Brother Lu looked as though this sort of thing gave him something akin to joy. He even shot a tender glance across at Matilda, and then a triumphant one toward the two boys, as though to say: “Didn’t I tell you my sister had a tender heart?”
Then he got on his feet. He really seemed a trifle weak, showing that he had actually been under the weather latterly.
“How much does my sister owe you, man?” he demanded in as stern a voice as he could command.
“Oh! does that interest you at all, Mister Weary Willie?” sneered the irate farmer; “well, if you want to know, my account is an even five dollars. Perhaps, now, you’ll put your hand into your jeans pocket and hand out that amount with pleasure.”
“I’ve got that much tied up in my old bandanna handkerchief, it happens,” said Brother Lu, to the astonishment of Thad. “It’s true me ’nd Brother-in-law Andrew expected to do something different with my little fortune, but then let that pass. You wait till I get it, you grasping milk raiser.”
He started from the room, followed by the admiring gaze of Matilda, who evidently saw in this wonderful offer of her brother a full settlement for all the tender care and affection she had bestowed upon him during the past weeks.
Presently, after a little delay, the reformed hobo came into the room. Sure enough, he was holding a brand-new five-dollar bill in his extended hand, and there was a look of actual pleasure to be seen on his grizzled face.
“There you are, Mister Man,” he said as he thrust the money at the farmer; “now you sign that bill in a hurry, and never show your face here again. We’ll either find another party to deliver us milk, or go without.”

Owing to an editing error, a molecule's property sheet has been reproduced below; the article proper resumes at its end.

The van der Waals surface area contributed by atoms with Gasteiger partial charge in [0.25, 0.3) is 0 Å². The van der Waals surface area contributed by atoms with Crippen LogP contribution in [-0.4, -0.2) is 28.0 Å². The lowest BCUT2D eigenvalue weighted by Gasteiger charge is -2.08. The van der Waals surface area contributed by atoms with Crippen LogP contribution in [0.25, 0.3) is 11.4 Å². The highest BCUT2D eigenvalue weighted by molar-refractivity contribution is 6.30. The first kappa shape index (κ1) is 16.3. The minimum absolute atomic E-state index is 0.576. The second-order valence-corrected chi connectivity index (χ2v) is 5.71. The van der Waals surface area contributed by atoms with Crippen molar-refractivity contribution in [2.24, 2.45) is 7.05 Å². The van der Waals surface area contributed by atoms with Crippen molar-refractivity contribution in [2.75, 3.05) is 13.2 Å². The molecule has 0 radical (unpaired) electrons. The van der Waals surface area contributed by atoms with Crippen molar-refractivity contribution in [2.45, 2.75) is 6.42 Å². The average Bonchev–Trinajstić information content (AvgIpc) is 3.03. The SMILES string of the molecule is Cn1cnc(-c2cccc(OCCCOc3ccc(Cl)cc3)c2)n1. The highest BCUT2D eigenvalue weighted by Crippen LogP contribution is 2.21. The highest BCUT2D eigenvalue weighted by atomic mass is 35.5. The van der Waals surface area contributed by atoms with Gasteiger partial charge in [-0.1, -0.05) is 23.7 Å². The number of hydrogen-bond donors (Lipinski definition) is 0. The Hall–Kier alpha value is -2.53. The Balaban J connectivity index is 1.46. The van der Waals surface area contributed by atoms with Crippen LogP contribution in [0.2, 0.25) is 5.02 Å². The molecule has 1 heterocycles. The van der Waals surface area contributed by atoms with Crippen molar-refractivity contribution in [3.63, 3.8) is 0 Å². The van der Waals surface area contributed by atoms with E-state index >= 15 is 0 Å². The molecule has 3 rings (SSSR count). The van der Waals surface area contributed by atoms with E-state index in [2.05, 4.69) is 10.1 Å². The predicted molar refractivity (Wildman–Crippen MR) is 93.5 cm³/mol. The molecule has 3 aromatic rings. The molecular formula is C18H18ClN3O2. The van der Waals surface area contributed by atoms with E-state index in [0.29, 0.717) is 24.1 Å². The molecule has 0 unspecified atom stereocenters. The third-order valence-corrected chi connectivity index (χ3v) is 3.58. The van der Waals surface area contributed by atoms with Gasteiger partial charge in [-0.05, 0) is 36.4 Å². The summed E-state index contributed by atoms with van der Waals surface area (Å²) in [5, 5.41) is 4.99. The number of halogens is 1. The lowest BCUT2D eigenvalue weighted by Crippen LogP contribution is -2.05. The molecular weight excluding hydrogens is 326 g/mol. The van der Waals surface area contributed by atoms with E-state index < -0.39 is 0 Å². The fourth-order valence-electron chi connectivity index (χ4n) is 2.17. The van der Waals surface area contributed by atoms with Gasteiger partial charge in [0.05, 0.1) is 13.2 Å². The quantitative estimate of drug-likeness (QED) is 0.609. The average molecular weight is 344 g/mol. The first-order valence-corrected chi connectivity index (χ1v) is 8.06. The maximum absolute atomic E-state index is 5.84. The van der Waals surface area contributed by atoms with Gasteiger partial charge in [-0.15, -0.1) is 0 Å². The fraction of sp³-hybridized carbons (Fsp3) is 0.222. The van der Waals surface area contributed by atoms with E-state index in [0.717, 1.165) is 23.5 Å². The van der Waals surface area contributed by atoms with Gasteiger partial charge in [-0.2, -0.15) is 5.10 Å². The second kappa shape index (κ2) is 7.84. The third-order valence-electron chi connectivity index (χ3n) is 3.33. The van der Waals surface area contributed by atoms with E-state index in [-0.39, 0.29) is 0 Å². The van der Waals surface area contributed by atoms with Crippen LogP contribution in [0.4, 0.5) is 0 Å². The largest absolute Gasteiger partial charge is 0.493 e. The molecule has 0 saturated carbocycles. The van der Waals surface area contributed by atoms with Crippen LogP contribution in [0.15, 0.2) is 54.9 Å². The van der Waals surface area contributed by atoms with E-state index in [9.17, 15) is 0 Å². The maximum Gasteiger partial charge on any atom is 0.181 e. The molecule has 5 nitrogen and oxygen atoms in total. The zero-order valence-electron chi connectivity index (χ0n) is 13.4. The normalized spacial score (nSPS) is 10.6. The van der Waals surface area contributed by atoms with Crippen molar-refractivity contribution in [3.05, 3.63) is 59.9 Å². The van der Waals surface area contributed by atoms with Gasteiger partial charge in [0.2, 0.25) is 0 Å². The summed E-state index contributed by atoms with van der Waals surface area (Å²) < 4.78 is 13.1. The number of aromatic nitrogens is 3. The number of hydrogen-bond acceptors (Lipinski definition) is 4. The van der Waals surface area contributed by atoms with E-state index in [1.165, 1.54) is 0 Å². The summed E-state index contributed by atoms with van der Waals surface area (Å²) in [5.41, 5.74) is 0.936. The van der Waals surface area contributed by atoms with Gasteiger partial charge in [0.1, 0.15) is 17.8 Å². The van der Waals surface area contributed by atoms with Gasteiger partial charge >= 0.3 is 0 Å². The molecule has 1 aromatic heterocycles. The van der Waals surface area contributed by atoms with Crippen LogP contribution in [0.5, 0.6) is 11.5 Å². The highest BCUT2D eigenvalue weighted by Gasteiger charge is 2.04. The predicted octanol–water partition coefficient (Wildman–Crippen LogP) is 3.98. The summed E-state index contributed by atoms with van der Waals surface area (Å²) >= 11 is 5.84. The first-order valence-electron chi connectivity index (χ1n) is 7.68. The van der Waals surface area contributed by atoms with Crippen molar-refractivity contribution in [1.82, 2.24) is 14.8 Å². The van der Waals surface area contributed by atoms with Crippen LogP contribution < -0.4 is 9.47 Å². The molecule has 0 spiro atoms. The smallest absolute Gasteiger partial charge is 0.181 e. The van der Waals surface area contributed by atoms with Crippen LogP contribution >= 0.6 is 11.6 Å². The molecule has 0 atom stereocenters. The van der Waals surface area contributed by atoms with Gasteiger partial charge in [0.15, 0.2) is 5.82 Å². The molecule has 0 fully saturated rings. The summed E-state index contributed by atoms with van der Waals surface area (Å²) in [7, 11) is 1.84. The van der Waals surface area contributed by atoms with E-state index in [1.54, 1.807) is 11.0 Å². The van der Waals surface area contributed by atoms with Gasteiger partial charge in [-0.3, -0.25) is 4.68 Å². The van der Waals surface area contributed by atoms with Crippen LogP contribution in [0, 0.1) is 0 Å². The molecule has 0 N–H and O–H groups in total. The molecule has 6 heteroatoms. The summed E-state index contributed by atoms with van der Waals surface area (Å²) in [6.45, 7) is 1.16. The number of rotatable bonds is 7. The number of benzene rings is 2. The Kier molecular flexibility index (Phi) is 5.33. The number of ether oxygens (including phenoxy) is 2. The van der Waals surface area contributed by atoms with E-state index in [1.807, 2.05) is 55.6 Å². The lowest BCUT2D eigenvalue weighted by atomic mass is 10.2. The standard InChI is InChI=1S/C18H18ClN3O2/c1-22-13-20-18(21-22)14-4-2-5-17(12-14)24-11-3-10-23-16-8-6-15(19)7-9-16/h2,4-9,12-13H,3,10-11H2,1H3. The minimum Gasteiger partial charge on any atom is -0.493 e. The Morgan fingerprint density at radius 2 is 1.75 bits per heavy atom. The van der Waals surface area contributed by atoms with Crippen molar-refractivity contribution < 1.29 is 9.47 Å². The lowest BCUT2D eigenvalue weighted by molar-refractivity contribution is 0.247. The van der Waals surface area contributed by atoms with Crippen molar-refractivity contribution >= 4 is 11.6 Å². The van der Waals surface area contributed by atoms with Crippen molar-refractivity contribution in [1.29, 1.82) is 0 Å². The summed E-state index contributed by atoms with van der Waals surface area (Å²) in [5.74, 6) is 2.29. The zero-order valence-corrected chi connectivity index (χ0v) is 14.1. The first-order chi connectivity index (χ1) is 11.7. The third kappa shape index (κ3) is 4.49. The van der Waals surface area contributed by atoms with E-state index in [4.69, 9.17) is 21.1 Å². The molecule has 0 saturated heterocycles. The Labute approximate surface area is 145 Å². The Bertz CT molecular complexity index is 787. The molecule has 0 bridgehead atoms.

Hugh saw something that gave him an unexpected thrill. It was a simple matter, and no doubt escaped Thad’s attention entirely, yet it might mean a great deal. As he looked closely at the fresh and new bank bill of the denomination of five dollars, Hugh saw that it had only three distinct creases marked across its face, as though it might have been taken from some flat receptacle like a bill-book; certainly when Brother Lu declared that he had such a bill tied up in his bandanna handkerchief he prevaricated, for it would under such conditions have been crumpled instead of looking so smooth! Hugh from that moment began to smell a rat!
THE PUZZLE IS FAR FROM BEING SOLVED
When, a little later on, the two chums came away from the Hosmer home, Thad seemed unusually quiet, for him. Hugh, noticing this, and wishing to ascertain whether the other had begun to get on the track of the truth, presently remarked:
“What makes you so glum, Thad? Coming over you rattled away like a blue streak, and now you haven’t so much as said ten words since we started back home?”
“Well, to tell you the truth,” admitted Thad, shaking his head after the manner of one who is sadly puzzled, “I just don’t know what to say, after seeing that little affair.”